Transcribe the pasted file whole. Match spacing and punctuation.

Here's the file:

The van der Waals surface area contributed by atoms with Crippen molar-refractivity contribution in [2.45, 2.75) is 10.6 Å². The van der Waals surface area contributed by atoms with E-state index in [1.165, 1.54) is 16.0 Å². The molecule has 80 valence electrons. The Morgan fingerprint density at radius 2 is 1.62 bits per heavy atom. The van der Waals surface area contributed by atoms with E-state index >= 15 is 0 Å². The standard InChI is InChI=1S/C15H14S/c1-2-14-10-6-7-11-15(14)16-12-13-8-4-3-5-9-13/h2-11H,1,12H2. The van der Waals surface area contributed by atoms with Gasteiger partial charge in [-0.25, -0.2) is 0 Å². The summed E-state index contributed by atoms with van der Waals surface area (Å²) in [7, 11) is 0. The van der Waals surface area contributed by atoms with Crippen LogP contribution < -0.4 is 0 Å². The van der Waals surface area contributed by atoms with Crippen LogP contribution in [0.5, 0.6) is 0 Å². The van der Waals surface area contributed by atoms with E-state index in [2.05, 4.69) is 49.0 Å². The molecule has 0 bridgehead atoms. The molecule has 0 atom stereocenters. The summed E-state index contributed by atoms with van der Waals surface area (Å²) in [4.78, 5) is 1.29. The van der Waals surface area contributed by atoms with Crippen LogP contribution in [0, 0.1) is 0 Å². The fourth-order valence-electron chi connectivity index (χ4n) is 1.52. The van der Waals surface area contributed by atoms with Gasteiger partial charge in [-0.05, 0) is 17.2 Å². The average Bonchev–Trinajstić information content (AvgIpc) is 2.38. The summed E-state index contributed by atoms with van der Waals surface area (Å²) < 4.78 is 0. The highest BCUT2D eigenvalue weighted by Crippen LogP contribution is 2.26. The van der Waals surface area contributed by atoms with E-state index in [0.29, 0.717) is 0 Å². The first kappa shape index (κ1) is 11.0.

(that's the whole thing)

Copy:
The van der Waals surface area contributed by atoms with Crippen molar-refractivity contribution in [2.45, 2.75) is 10.6 Å². The van der Waals surface area contributed by atoms with E-state index in [1.165, 1.54) is 16.0 Å². The molecule has 80 valence electrons. The Morgan fingerprint density at radius 2 is 1.62 bits per heavy atom. The van der Waals surface area contributed by atoms with E-state index >= 15 is 0 Å². The standard InChI is InChI=1S/C15H14S/c1-2-14-10-6-7-11-15(14)16-12-13-8-4-3-5-9-13/h2-11H,1,12H2. The van der Waals surface area contributed by atoms with Gasteiger partial charge in [-0.25, -0.2) is 0 Å². The summed E-state index contributed by atoms with van der Waals surface area (Å²) in [7, 11) is 0. The van der Waals surface area contributed by atoms with Crippen LogP contribution < -0.4 is 0 Å². The van der Waals surface area contributed by atoms with Crippen LogP contribution in [0.5, 0.6) is 0 Å². The van der Waals surface area contributed by atoms with E-state index in [2.05, 4.69) is 49.0 Å². The molecule has 0 bridgehead atoms. The molecule has 0 atom stereocenters. The summed E-state index contributed by atoms with van der Waals surface area (Å²) in [4.78, 5) is 1.29. The van der Waals surface area contributed by atoms with Crippen LogP contribution in [0, 0.1) is 0 Å². The fourth-order valence-electron chi connectivity index (χ4n) is 1.52. The van der Waals surface area contributed by atoms with Gasteiger partial charge in [-0.05, 0) is 17.2 Å². The average Bonchev–Trinajstić information content (AvgIpc) is 2.38. The summed E-state index contributed by atoms with van der Waals surface area (Å²) < 4.78 is 0. The highest BCUT2D eigenvalue weighted by Crippen LogP contribution is 2.26. The van der Waals surface area contributed by atoms with E-state index in [0.29, 0.717) is 0 Å². The first kappa shape index (κ1) is 11.0.